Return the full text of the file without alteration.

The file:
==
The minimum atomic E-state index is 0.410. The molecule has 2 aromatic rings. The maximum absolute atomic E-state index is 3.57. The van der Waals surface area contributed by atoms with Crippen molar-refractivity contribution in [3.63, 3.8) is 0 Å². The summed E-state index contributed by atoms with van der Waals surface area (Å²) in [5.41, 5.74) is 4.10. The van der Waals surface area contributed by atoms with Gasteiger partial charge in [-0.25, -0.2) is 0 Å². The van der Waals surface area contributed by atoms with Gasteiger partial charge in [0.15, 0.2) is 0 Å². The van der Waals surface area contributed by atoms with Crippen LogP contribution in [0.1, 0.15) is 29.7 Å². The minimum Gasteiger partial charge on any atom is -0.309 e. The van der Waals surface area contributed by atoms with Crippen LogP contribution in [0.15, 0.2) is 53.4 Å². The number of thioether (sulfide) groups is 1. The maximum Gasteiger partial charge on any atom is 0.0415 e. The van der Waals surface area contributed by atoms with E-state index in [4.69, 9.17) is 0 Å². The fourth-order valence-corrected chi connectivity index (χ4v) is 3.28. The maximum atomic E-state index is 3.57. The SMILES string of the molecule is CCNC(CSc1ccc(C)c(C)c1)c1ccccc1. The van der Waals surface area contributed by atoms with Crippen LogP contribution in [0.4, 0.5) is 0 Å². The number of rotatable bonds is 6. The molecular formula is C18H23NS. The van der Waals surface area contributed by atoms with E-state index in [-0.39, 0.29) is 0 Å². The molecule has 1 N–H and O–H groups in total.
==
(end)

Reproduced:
The minimum atomic E-state index is 0.410. The molecule has 2 aromatic rings. The maximum absolute atomic E-state index is 3.57. The van der Waals surface area contributed by atoms with Crippen molar-refractivity contribution in [3.63, 3.8) is 0 Å². The summed E-state index contributed by atoms with van der Waals surface area (Å²) in [5.41, 5.74) is 4.10. The van der Waals surface area contributed by atoms with Gasteiger partial charge in [-0.25, -0.2) is 0 Å². The van der Waals surface area contributed by atoms with Gasteiger partial charge in [0.15, 0.2) is 0 Å². The van der Waals surface area contributed by atoms with Crippen LogP contribution in [0.1, 0.15) is 29.7 Å². The minimum Gasteiger partial charge on any atom is -0.309 e. The van der Waals surface area contributed by atoms with Crippen LogP contribution in [0.15, 0.2) is 53.4 Å². The number of thioether (sulfide) groups is 1. The maximum Gasteiger partial charge on any atom is 0.0415 e. The van der Waals surface area contributed by atoms with E-state index in [4.69, 9.17) is 0 Å². The fourth-order valence-corrected chi connectivity index (χ4v) is 3.28. The maximum atomic E-state index is 3.57. The SMILES string of the molecule is CCNC(CSc1ccc(C)c(C)c1)c1ccccc1. The van der Waals surface area contributed by atoms with Crippen LogP contribution in [0.4, 0.5) is 0 Å². The number of rotatable bonds is 6. The molecular formula is C18H23NS. The van der Waals surface area contributed by atoms with E-state index in [-0.39, 0.29) is 0 Å². The molecule has 1 N–H and O–H groups in total.